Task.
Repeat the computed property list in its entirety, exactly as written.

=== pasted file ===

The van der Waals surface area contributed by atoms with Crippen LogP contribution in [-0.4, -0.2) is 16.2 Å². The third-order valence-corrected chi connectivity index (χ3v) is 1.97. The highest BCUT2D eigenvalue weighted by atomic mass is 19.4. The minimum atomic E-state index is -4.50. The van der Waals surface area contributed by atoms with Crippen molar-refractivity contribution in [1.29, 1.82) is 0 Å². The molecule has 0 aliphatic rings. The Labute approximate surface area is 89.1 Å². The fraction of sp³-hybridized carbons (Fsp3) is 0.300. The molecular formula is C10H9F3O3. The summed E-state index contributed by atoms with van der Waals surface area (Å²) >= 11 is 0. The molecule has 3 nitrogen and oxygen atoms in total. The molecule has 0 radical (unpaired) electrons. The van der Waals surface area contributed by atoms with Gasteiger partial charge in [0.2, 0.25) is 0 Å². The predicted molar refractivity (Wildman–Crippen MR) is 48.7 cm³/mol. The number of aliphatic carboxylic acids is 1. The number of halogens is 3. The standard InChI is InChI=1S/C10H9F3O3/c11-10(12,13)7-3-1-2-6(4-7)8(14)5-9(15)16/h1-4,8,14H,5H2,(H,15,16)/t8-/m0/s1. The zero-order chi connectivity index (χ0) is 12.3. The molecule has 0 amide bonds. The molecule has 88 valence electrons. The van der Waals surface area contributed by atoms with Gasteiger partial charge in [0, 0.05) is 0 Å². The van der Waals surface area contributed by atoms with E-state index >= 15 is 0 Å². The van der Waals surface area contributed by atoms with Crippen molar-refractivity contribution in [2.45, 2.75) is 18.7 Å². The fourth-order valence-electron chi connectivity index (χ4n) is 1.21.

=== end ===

The van der Waals surface area contributed by atoms with Crippen LogP contribution in [-0.4, -0.2) is 16.2 Å². The third-order valence-corrected chi connectivity index (χ3v) is 1.97. The highest BCUT2D eigenvalue weighted by atomic mass is 19.4. The minimum atomic E-state index is -4.50. The van der Waals surface area contributed by atoms with Crippen molar-refractivity contribution in [1.29, 1.82) is 0 Å². The molecule has 0 aliphatic rings. The Labute approximate surface area is 89.1 Å². The fraction of sp³-hybridized carbons (Fsp3) is 0.300. The molecular formula is C10H9F3O3. The summed E-state index contributed by atoms with van der Waals surface area (Å²) >= 11 is 0. The molecule has 3 nitrogen and oxygen atoms in total. The molecule has 0 radical (unpaired) electrons. The van der Waals surface area contributed by atoms with Gasteiger partial charge in [0.2, 0.25) is 0 Å². The predicted molar refractivity (Wildman–Crippen MR) is 48.7 cm³/mol. The number of aliphatic carboxylic acids is 1. The number of halogens is 3. The standard InChI is InChI=1S/C10H9F3O3/c11-10(12,13)7-3-1-2-6(4-7)8(14)5-9(15)16/h1-4,8,14H,5H2,(H,15,16)/t8-/m0/s1. The zero-order chi connectivity index (χ0) is 12.3. The molecule has 0 amide bonds. The molecule has 88 valence electrons. The van der Waals surface area contributed by atoms with Gasteiger partial charge in [0, 0.05) is 0 Å². The van der Waals surface area contributed by atoms with E-state index >= 15 is 0 Å². The van der Waals surface area contributed by atoms with Crippen molar-refractivity contribution in [2.45, 2.75) is 18.7 Å². The fourth-order valence-electron chi connectivity index (χ4n) is 1.21.